D11.4 Making the Application - s.137(2)

Date Published

D11.4.1 General Comments

Regulation 11.13(1)(b) of the Designs Regulations 2004 requires that for the purposes of s 137(2) of the Designs Act 2003 (Cth) an application for extension must

  • be in the approved form (form D/00/311 or equivalent)
  • have with it a declaration setting out the grounds on which the application is made.

Situations may arise where it is not possible for the applicant to file the declaration with the application form. In such cases the declaration should be filed as soon as practicable thereafter. Delay in filing the declaration is a factor the Registrar needs to consider when exercising discretion on the application. In fact, given the provisions of reg 11.13(1), strictly the application is not made until such time as the declaration is filed.

Where a declaration is not filed with the application, the Registrar will allow 2 months for a party to file their declaration. If the declaration is not filed within this time, the matter will be set for hearing with a view to refuse the s 137 request. Any declaration received before the hearing will be considered as quickly as possible, with the hearing being cancelled if it is no longer necessary.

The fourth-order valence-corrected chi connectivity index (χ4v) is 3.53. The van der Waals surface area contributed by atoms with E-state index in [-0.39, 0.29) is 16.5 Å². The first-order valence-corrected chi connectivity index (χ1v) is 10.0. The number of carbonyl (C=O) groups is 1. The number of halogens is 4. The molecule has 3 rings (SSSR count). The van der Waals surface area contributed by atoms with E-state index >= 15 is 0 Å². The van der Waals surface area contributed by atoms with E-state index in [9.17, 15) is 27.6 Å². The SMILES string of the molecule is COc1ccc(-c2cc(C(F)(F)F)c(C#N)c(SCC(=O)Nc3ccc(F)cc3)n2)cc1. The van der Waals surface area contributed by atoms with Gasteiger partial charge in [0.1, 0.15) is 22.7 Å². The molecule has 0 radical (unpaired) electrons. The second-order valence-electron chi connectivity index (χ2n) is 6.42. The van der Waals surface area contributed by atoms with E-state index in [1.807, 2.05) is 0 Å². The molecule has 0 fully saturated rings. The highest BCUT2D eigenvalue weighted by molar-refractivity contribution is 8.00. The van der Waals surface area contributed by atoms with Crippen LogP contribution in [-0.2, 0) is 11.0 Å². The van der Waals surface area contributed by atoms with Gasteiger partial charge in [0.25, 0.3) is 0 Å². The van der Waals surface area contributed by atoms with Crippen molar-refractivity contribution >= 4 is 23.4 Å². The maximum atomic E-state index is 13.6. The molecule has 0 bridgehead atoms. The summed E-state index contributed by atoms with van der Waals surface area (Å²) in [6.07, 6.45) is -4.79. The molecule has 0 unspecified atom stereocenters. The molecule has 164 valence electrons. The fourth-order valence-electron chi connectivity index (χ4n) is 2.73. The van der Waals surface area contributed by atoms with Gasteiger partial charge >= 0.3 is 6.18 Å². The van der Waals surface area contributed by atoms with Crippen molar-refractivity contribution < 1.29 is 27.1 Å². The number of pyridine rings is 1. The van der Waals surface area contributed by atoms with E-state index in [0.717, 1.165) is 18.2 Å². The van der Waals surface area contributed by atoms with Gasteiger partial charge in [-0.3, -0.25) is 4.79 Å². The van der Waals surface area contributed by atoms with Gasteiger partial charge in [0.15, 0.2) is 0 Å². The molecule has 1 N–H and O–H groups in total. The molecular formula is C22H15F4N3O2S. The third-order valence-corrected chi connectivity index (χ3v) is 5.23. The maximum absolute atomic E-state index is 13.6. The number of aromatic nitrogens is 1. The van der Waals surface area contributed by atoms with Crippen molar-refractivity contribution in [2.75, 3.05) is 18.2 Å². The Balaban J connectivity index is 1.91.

D11.4.2 Person concerned: Change of ownership

Usually, the applicant or owner of record makes the application under s 137. However, occasionally there is a change of owner of the design or application that has not been registered or recorded before the s 137 application is made. In such cases, processing of the s 137 application will be conditional upon the filing of a request to record the transfer of interest from the applicant or owner of record.

If ownership of the design changed before the design ceased (e.g. by an assignment dated before the ceasing date), the change of owner will generally need to be registered before the s 137 application is advertised for opposition purposes. In order to overcome the type of issues that arose in Reilly v Commissioner of Patents (1996) 36 IPR 314, the assignee will need to explain in their s 137 application any failure to record the assignment at an earlier date. Depending on the facts, a deliberate intention not to record an assignment may be prejudicial against a favourable exercise of discretion by the Registrar.